More than one bas­ket

The main in­vest­ment mar­kets are over­crowded, so it’s time to di­ver­sify

The Daily Telegraph - Business - - Front Page - Tom Steven­son

Ihave spent an aw­ful lot of the past 30 years say­ing ba­si­cally two things – don’t try to time the mar­ket and be well-di­ver­si­fied. Both of th­ese in­vest­ment mantras are in­ter­est­ing in part be­cause it is so easy to make a su­per­fi­cially at­trac­tive case against them. The first part of the counter ar­gu­ment is that buy­ing low and sell­ing high can make you a lot more money than timidly drip­ping your money into the mar­ket on a reg­u­lar sys­tem­atic ba­sis. The Nas­daq in­dex is up more than 60pc since March. Why would you not try to time that rally? The sec­ond part of the case against is that if you can buy just the best-per­form­ing stock, sec­tor, or mar­ket, you’ll be bet­ter off than if you care­fully place your eggs in a va­ri­ety of bas­kets. Over the past six months, Tesla has more than dou­bled while the US mar­ket as a whole has just re­turned to where it started. Pick­ing the win­ner has done twice as well as spread­ing your bets.

The trou­ble is, of course, that do­ing ei­ther of th­ese things con­sis­tently is im­pos­si­ble, which is why pru­dent in­vestors opt for the safer, if ul­ti­mately a bit dull, ap­proach of in­vest­ing reg­u­larly and sys­tem­at­i­cally into a bal­anced port­fo­lio.

The re­cent past has rather rubbed it in that sen­si­ble in­vestors pay a price for erring on the side of cau­tion, es­pe­cially when it comes to di­ver­si­fi­ca­tion. As Ap­ple’s mar­ket value burst through $2 tril­lion (£1.5 tril­lion) last week, it was widely ob­served that the top five stocks in the S&P 500 in­dex have ac­counted for 25pc of all the gains in the mar­ket since the March bot­tom. Not own­ing th­ese shares will have more or less guar­an­teed that you have fallen be­hind the US mar­ket as a whole. The dif­fer­ence be­tween be­ing an in­vest­ment genius and a fund man­age­ment fail­ure has es­sen­tially boiled down to one de­ci­sion.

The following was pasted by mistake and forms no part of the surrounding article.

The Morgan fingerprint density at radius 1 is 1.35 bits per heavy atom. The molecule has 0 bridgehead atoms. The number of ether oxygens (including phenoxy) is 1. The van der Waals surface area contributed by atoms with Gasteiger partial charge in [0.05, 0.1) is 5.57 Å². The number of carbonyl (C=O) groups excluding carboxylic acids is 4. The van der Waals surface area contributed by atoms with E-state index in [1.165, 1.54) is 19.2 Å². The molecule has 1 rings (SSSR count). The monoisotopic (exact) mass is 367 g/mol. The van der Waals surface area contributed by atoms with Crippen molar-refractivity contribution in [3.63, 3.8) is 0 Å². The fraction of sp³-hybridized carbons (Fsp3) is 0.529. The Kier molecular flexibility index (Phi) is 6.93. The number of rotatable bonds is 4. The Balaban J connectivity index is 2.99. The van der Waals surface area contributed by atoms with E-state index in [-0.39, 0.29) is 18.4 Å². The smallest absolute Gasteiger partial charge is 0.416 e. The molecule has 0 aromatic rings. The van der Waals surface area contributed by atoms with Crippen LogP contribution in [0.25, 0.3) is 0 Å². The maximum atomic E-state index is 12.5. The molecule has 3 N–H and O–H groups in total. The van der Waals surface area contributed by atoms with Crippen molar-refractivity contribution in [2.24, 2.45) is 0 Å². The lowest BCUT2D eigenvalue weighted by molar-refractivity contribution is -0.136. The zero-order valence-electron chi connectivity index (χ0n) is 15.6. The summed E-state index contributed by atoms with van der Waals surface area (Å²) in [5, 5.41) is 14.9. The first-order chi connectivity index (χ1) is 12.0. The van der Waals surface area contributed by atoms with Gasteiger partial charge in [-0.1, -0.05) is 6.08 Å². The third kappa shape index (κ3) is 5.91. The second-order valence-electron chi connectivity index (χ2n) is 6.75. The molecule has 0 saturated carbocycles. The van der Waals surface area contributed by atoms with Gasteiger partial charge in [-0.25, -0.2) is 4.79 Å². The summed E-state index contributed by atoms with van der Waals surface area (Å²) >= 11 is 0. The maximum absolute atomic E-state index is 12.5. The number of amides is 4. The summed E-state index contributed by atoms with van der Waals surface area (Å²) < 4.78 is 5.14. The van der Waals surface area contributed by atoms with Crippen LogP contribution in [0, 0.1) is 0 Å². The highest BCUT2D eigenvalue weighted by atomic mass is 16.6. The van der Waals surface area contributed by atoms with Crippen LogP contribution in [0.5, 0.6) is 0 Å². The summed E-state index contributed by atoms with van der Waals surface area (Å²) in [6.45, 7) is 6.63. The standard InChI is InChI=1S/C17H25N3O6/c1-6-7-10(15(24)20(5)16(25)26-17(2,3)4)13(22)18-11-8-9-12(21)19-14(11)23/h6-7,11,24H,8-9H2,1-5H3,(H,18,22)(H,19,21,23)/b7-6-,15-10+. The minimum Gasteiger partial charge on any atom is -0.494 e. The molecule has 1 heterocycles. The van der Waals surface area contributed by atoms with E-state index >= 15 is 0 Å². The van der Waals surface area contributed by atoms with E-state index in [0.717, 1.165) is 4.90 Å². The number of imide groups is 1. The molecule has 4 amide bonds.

Ap­ple, Ama­zon, Al­pha­bet, Mi­crosoft and Face­book now ac­count for more than one fifth of the to­tal value of the US bench­mark in­dex. Just a year and a half ago, this hand­ful of tech giants rep­re­sented less than 15pc of the S&P’s to­tal cap­i­tal­i­sa­tion; to­day it is 22pc. This is a big­ger slice of the whole for the top five shares than at any time

‘His­tory has not been kind to late ar­rivals in over-con­cen­trated mar­kets like this one’

since at least 1980, and even more than dur­ing the dot­com bub­ble when tech stocks last dom­i­nated to this ex­tent.

At times like th­ese, in­vest­ment seems sim­ple to many peo­ple who had not given it a great deal of thought un­til they no­ticed their friends and fam­ily mak­ing ap­par­ently easy money. This is pre­cisely the time that tried and tested mantras like the ones on tim­ing and di­ver­si­fi­ca­tion get ig­nored. And it is pre­cisely the time when they are most valu­able. His­tory has not been kind to late ar­rivals in over­con­cen­trated mar­kets like this one. The bear mar­ket of 2000 to 2002 that fol­lowed the burst­ing of the dot­com bub­ble saw shares fall at a com­pound rate of 14.6pc a year for three years. In­ter­est­ingly, you could have avoided much of this pain by hold­ing a di­ver­si­fied port­fo­lio. While big tech stocks were col­laps­ing, smaller value shares de­liv­ered a com­pound an­nual re­turn of 12.2pc. In 2008, when US shares fell by 37pc, US Trea­sury bonds rose by 26pc, al­though the value of di­ver­si­fi­ca­tion by as­set class has been less ob­vi­ous re­cently in the lat­est “bull mar­ket of every­thing”.